European Cargo Ship Departs Space Station

European Cargo Ship Departs Space Station
Jules Verne ATV is seen backing away from the International Space Station from inside the ATV Control Centre (ATV-CC) in Toulouse, France. Europe's first ATV undocked from the ISS at 23:29 CEST (21:29 UT) on 5 September 2008.
(Image: © ESA.)

A European cargoship the size of a London double-decker bus bid farewell to the InternationalSpace Station late Friday after five months docked at the orbiting laboratory.

The EuropeanSpace Agency?s (ESA) space freighter Jules Verne, the first of a new fleet ofAutomated Transfer Vehicles (ATV), undocked from the station at 5:29 p.m. EDT(2129 GMT) to begin a leisurely, 23-day descent and destruction.

Named afterthe famed 19th Century French science fiction writer Jules Verne, the $1.9billion (1.3 billion Euros) cargo ship will spend the next several weekstraveling to the proper orbit to begin its disposal by burning up in the Earth?satmosphere. Thespace freighter launched toward the space station on March 8 and docked inearly April after a series of rendezvous tests to deliver cargo and preciousmanuscripts written by its namesake author.

Jules Verneis 32 feet (10 meters) long cylinder with a width of about 15 feet (4.5 meters)and hauled almost 8 tons of cargo - three times the amount delivered aboardRussian Progress spacecraft - to the space station. Since the cargo shiparrived, station astronauts retrieved its contents, usedits spacious interior as a washroom, used its four rocket engines to boostthe station?s orbit and filled the freighter full of unneeded items and trashfor its eventual disposal.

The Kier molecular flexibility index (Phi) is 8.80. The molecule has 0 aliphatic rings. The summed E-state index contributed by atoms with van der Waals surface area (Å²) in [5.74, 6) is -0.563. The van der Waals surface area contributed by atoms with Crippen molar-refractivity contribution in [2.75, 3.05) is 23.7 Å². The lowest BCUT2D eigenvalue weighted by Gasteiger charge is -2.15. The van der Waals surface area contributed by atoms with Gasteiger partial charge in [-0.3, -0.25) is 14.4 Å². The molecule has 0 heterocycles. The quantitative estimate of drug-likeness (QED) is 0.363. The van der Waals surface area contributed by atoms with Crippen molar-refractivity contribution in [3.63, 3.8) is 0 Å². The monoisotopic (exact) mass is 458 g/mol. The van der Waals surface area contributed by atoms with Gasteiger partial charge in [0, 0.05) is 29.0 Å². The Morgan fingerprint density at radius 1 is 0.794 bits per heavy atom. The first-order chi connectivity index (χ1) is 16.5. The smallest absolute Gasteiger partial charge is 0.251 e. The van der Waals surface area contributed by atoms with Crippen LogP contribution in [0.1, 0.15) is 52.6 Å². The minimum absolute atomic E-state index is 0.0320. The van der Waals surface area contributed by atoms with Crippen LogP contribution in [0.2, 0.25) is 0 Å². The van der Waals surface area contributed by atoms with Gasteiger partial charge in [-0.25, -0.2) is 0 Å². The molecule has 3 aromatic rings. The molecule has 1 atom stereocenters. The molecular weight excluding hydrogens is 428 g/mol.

Thespacecraft performed so well, mission managers at a control center in Toulouse,France, extended its flight by one extra month. Jules Verne is slated to bedestroyed on Sept. 29 when it burns up during reentry over the Pacific Ocean.

?How theATV has performed highlights extremely well how the benchmark of European spacetechnology has been raised, and the wealth of expertise present in Europeanindustry," said Simonetta Di Pippo, ESA?s director of human spaceflight, in astatement. ?This bodes well, not only for future ATV missions to theInternational Space Station, but also for developments of this kind oftechnology that may eventually provide Europe with an autonomous cargo returncapability and independent access to space for European astronauts.?

ESAofficials are providing at least five ATV cargo ships to resupplythe space station in return for launch services for its Columbus laboratorydelivered to the space station this year, as well as slots for Europeanastronauts on future long-duration missions to the orbital research lab.

Jules Verneis the second cargo ship to leave the space station this week. The Russianspace freighter Progress 29 castoff from the station on Monday and will reenter the Earth?s atmosphere fordisposal next week.

The nextATV is slated to fly in 2010 and will follow the debut of another space stationcargo ship, Japan?s H-2A Transfer Vehicle, set for next year.

?Eventhough our schedule has been very busy at the ATV Control Centre, I couldn?thave wished for a better mission," said Herv? C?me, ESA?s ATV Jules Verne leadmission director. ?And in just over three weeks, we will be looking forward tothe ATV 2 mission in 2010.?

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